All about Endometriosis surgery

What does endometriosis surgery actually involve, what is recovery time like and how can you be sure it’s the right treatment route for you?
Adam Hamdi
Written by

Coni Longden-Jefferson


If you have endometriosis, you may be considering having surgery. But what does this actually involve, what is recovery time like and how can you be sure it’s the right treatment route for you?



Key Takeaways


  • Not all surgery - and not all surgeons - have the same approach. It’s important to find a consultant you feel understands you and your unique case. 
  • Recovery can be painful - Whilst it will hopefully reduce pain in the long run, recovery is not always easy. 
  • Surgery is not a guaranteed fix - In some cases, the endometriosis can return, and it’s sadly not a 100% cure. 



What is endometriosis surgery?


Endometriosis surgery is undertaken to diagnose and treat endometriosis. In many cases, it‘s no longer classed as major surgery, as many of the procedures can be performed by laparoscopy (more on that later!). However, in some cases, the surgery is more radical - we’ll go into that in more detail later in this blog. 



Who needs endometriosis surgery?


It’s important to remember that not everyone needs, or will benefit, from endometriosis surgery. For some people with milder cases of endometriosis, it might be advisable to try managing the endo through medication or diet and lifestyle before considering surgery. 

Surgery is usually recommended for people who have long-standing severe pain and medication is not helping or if they are struggling to get pregnant. Your doctor will help you understand what is the best treatment plan for you.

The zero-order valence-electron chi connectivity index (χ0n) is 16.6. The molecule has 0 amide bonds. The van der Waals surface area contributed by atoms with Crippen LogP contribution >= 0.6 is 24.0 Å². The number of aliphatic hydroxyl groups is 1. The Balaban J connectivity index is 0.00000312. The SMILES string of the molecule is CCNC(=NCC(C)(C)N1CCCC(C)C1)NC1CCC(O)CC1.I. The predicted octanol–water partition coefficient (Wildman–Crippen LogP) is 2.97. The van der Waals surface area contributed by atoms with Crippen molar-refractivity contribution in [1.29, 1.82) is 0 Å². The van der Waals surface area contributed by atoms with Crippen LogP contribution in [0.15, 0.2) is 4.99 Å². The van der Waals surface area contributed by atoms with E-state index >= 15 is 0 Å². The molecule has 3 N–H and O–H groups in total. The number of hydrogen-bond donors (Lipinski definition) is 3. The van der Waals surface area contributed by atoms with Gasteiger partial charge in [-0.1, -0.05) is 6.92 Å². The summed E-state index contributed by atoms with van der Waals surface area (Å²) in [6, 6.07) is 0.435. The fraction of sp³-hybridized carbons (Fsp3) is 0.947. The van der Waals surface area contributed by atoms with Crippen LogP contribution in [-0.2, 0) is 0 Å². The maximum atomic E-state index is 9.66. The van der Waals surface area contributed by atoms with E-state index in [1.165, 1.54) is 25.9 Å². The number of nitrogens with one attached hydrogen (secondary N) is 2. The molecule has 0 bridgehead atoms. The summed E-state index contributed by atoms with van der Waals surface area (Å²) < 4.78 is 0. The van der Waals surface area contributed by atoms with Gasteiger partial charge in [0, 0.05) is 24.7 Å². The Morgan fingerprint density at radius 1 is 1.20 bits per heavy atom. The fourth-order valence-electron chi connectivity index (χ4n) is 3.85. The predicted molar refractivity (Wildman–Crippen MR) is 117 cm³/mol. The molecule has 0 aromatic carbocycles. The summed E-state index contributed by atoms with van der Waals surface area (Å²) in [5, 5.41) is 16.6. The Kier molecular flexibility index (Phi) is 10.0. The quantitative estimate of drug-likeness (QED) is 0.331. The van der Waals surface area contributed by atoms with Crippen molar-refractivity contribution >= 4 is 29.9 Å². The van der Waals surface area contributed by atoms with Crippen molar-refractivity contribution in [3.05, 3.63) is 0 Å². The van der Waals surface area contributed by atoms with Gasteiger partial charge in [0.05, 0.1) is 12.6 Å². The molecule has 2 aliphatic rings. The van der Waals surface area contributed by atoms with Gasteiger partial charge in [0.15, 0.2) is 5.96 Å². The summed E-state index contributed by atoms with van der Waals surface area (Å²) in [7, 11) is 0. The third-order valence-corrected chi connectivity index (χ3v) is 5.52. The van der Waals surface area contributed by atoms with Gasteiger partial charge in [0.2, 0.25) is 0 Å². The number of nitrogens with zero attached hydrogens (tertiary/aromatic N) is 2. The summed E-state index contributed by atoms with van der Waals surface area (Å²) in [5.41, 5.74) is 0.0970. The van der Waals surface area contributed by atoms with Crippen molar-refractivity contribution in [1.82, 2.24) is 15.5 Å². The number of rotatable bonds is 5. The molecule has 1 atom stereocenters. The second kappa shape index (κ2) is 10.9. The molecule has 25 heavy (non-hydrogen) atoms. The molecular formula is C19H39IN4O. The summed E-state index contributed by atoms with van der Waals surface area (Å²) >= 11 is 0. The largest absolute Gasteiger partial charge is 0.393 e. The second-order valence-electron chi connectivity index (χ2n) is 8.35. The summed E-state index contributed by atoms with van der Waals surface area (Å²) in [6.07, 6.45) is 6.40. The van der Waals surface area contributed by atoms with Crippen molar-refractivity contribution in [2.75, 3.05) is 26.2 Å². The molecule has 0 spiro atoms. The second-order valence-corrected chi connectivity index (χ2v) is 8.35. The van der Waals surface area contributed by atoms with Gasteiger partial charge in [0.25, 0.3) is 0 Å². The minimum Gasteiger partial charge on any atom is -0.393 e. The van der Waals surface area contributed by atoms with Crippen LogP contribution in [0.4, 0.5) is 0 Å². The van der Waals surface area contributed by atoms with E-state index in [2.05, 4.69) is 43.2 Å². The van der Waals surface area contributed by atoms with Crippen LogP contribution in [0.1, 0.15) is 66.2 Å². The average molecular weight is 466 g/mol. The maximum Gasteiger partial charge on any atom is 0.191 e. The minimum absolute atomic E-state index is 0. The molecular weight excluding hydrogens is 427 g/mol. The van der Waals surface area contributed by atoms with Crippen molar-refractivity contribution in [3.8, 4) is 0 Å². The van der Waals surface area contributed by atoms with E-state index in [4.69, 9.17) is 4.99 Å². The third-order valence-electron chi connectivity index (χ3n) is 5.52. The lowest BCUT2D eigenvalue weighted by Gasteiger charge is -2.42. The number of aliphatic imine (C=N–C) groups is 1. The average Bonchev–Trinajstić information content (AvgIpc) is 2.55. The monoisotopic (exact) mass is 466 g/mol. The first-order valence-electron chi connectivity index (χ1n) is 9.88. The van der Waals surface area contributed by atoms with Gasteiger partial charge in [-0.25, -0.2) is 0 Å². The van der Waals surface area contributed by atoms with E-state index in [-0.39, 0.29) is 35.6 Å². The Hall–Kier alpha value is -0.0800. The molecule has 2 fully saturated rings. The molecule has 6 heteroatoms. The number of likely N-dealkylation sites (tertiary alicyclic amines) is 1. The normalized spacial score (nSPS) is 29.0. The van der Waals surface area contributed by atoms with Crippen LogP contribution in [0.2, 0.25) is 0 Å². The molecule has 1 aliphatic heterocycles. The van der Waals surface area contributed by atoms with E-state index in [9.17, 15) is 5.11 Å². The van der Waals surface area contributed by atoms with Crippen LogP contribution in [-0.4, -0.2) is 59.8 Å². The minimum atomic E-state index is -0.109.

Different types of endometriosis surgery


Not all surgeries are the same and some are more invasive than others. 


Conservative Surgery

This is usually known as a laparoscopy. This is the most common approach to endometriosis surgery and is generally the least invasive. It’s technically keyhole surgery, where doctors make a small incision (or a couple of small incisions) in your abdomen so they can insert a tiny tube with a camera through it so they can see inside. 

They may also make other incisions to pass their tools through. Endometriosis laparoscopic surgery is often used to formally diagnose endometriosis but can also treat mild to severe cases when performed by a specialist surgeon. Usually, the aim is to remove the affected tissue. They may do this by cutting out the endometriosis - this is known as an excision - or they may use a laser to destroy it. 


Complex Surgery

If your endometriosis is more severe you may need to undergo surgery that is a bit more complex. This could be because the endometriosis has spread to other organs in the body like the bowel or the bladder, or that some of these organs have become fused together. In many cases, this can still be done by laparoscopy, but it may involve a team of specialist surgeons. 


Radical surgery

For some people, radical surgery is the only option - and this usually means a hysterectomy (removal of the uterus) oophorectomy (removal of the ovaries) or both. This is obviously a huge decision and will only be suggested for people who have had other surgeries and drug-led treatments and are still living in chronic pain.